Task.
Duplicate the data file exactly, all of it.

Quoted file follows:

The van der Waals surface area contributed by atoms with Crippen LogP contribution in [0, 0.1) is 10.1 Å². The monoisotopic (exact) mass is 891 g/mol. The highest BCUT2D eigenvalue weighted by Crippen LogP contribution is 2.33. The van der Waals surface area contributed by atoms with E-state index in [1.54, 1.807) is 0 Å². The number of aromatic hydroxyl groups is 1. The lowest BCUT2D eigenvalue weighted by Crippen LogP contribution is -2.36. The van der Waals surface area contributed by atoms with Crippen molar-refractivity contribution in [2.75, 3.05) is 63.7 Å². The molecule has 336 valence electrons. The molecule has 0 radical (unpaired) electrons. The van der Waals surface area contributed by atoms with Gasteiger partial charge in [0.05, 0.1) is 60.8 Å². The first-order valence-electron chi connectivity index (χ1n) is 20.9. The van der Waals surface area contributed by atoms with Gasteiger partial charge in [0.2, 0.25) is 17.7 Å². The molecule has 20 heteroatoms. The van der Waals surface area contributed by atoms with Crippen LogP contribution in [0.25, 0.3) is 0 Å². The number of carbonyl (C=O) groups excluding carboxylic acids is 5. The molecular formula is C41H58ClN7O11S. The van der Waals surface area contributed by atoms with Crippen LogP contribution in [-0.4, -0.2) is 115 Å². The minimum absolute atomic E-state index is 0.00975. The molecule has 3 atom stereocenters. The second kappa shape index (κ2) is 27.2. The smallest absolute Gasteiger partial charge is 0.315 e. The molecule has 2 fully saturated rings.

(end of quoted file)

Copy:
The van der Waals surface area contributed by atoms with Crippen LogP contribution in [0, 0.1) is 10.1 Å². The monoisotopic (exact) mass is 891 g/mol. The highest BCUT2D eigenvalue weighted by Crippen LogP contribution is 2.33. The van der Waals surface area contributed by atoms with E-state index in [1.54, 1.807) is 0 Å². The number of aromatic hydroxyl groups is 1. The lowest BCUT2D eigenvalue weighted by Crippen LogP contribution is -2.36. The van der Waals surface area contributed by atoms with Crippen molar-refractivity contribution in [2.75, 3.05) is 63.7 Å². The molecule has 336 valence electrons. The molecule has 0 radical (unpaired) electrons. The van der Waals surface area contributed by atoms with Gasteiger partial charge in [0.05, 0.1) is 60.8 Å². The first-order valence-electron chi connectivity index (χ1n) is 20.9. The van der Waals surface area contributed by atoms with Gasteiger partial charge in [0.2, 0.25) is 17.7 Å². The molecule has 20 heteroatoms. The van der Waals surface area contributed by atoms with Crippen LogP contribution in [0.25, 0.3) is 0 Å². The number of carbonyl (C=O) groups excluding carboxylic acids is 5. The molecular formula is C41H58ClN7O11S. The van der Waals surface area contributed by atoms with Crippen LogP contribution in [-0.4, -0.2) is 115 Å². The minimum absolute atomic E-state index is 0.00975. The molecule has 3 atom stereocenters. The second kappa shape index (κ2) is 27.2. The smallest absolute Gasteiger partial charge is 0.315 e. The molecule has 2 fully saturated rings.